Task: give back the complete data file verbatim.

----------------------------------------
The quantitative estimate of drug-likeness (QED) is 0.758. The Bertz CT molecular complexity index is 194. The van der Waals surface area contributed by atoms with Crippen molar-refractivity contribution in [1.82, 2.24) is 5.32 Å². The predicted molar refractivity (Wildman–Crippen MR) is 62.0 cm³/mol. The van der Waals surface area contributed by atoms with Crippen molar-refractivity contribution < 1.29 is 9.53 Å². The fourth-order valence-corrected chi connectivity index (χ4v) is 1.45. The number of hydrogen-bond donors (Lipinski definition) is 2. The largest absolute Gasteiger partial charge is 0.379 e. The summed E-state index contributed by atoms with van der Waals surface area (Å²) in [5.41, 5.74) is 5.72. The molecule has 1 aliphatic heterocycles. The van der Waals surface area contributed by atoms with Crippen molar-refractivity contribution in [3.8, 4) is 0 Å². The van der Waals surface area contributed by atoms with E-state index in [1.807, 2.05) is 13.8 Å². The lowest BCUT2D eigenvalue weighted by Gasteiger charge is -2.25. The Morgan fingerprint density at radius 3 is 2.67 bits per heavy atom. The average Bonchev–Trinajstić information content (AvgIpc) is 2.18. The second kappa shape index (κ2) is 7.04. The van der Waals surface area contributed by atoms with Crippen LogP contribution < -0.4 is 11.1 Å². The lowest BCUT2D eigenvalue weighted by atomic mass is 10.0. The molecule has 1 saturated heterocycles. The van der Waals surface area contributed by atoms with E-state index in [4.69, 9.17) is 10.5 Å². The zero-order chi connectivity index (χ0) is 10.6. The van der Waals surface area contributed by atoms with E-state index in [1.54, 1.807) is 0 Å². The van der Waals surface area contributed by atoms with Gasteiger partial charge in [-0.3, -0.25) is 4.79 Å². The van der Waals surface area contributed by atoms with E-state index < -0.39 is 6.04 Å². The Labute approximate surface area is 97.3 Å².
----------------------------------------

The quantitative estimate of drug-likeness (QED) is 0.758. The Bertz CT molecular complexity index is 194. The van der Waals surface area contributed by atoms with Crippen molar-refractivity contribution in [1.82, 2.24) is 5.32 Å². The predicted molar refractivity (Wildman–Crippen MR) is 62.0 cm³/mol. The van der Waals surface area contributed by atoms with Crippen molar-refractivity contribution < 1.29 is 9.53 Å². The fourth-order valence-corrected chi connectivity index (χ4v) is 1.45. The number of hydrogen-bond donors (Lipinski definition) is 2. The largest absolute Gasteiger partial charge is 0.379 e. The summed E-state index contributed by atoms with van der Waals surface area (Å²) in [5.41, 5.74) is 5.72. The molecule has 1 aliphatic heterocycles. The van der Waals surface area contributed by atoms with Crippen molar-refractivity contribution in [3.8, 4) is 0 Å². The van der Waals surface area contributed by atoms with E-state index in [1.807, 2.05) is 13.8 Å². The lowest BCUT2D eigenvalue weighted by Gasteiger charge is -2.25. The Morgan fingerprint density at radius 3 is 2.67 bits per heavy atom. The average Bonchev–Trinajstić information content (AvgIpc) is 2.18. The second kappa shape index (κ2) is 7.04. The van der Waals surface area contributed by atoms with Crippen LogP contribution < -0.4 is 11.1 Å². The lowest BCUT2D eigenvalue weighted by atomic mass is 10.0. The molecule has 1 saturated heterocycles. The van der Waals surface area contributed by atoms with E-state index in [4.69, 9.17) is 10.5 Å². The zero-order chi connectivity index (χ0) is 10.6. The van der Waals surface area contributed by atoms with E-state index in [1.54, 1.807) is 0 Å². The van der Waals surface area contributed by atoms with Gasteiger partial charge in [-0.3, -0.25) is 4.79 Å². The van der Waals surface area contributed by atoms with E-state index < -0.39 is 6.04 Å². The Labute approximate surface area is 97.3 Å².